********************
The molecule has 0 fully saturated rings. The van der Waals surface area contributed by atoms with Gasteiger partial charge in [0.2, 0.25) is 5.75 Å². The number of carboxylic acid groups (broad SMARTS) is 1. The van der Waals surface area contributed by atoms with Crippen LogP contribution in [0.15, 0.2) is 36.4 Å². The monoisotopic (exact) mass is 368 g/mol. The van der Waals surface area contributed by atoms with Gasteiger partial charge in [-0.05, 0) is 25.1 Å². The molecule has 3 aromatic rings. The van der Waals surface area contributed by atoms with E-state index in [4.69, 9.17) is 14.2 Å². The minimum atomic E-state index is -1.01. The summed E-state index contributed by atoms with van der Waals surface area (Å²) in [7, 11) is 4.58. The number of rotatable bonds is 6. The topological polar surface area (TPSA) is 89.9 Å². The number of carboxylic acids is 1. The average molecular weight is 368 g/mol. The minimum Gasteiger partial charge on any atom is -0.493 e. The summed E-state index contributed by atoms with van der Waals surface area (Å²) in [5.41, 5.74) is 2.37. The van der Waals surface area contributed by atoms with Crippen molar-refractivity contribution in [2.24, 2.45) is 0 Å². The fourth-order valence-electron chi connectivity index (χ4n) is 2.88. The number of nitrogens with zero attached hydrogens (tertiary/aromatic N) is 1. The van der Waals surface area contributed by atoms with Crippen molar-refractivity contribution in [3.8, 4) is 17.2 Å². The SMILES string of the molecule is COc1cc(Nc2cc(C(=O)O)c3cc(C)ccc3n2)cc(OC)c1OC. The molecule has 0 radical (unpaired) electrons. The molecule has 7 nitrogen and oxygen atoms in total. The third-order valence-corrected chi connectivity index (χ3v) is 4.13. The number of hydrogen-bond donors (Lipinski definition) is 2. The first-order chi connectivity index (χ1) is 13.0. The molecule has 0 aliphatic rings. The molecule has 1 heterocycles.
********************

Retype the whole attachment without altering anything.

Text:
The molecule has 0 fully saturated rings. The van der Waals surface area contributed by atoms with Gasteiger partial charge in [0.2, 0.25) is 5.75 Å². The number of carboxylic acid groups (broad SMARTS) is 1. The van der Waals surface area contributed by atoms with Crippen LogP contribution in [0.15, 0.2) is 36.4 Å². The monoisotopic (exact) mass is 368 g/mol. The van der Waals surface area contributed by atoms with Gasteiger partial charge in [-0.05, 0) is 25.1 Å². The molecule has 3 aromatic rings. The van der Waals surface area contributed by atoms with E-state index in [4.69, 9.17) is 14.2 Å². The minimum atomic E-state index is -1.01. The summed E-state index contributed by atoms with van der Waals surface area (Å²) in [7, 11) is 4.58. The number of rotatable bonds is 6. The topological polar surface area (TPSA) is 89.9 Å². The number of carboxylic acids is 1. The average molecular weight is 368 g/mol. The minimum Gasteiger partial charge on any atom is -0.493 e. The summed E-state index contributed by atoms with van der Waals surface area (Å²) in [5.41, 5.74) is 2.37. The van der Waals surface area contributed by atoms with Crippen molar-refractivity contribution in [2.24, 2.45) is 0 Å². The fourth-order valence-electron chi connectivity index (χ4n) is 2.88. The number of nitrogens with zero attached hydrogens (tertiary/aromatic N) is 1. The van der Waals surface area contributed by atoms with Crippen molar-refractivity contribution in [3.8, 4) is 17.2 Å². The SMILES string of the molecule is COc1cc(Nc2cc(C(=O)O)c3cc(C)ccc3n2)cc(OC)c1OC. The molecule has 0 radical (unpaired) electrons. The molecule has 7 nitrogen and oxygen atoms in total. The third-order valence-corrected chi connectivity index (χ3v) is 4.13. The number of hydrogen-bond donors (Lipinski definition) is 2. The first-order chi connectivity index (χ1) is 13.0. The molecule has 0 aliphatic rings. The molecule has 1 heterocycles.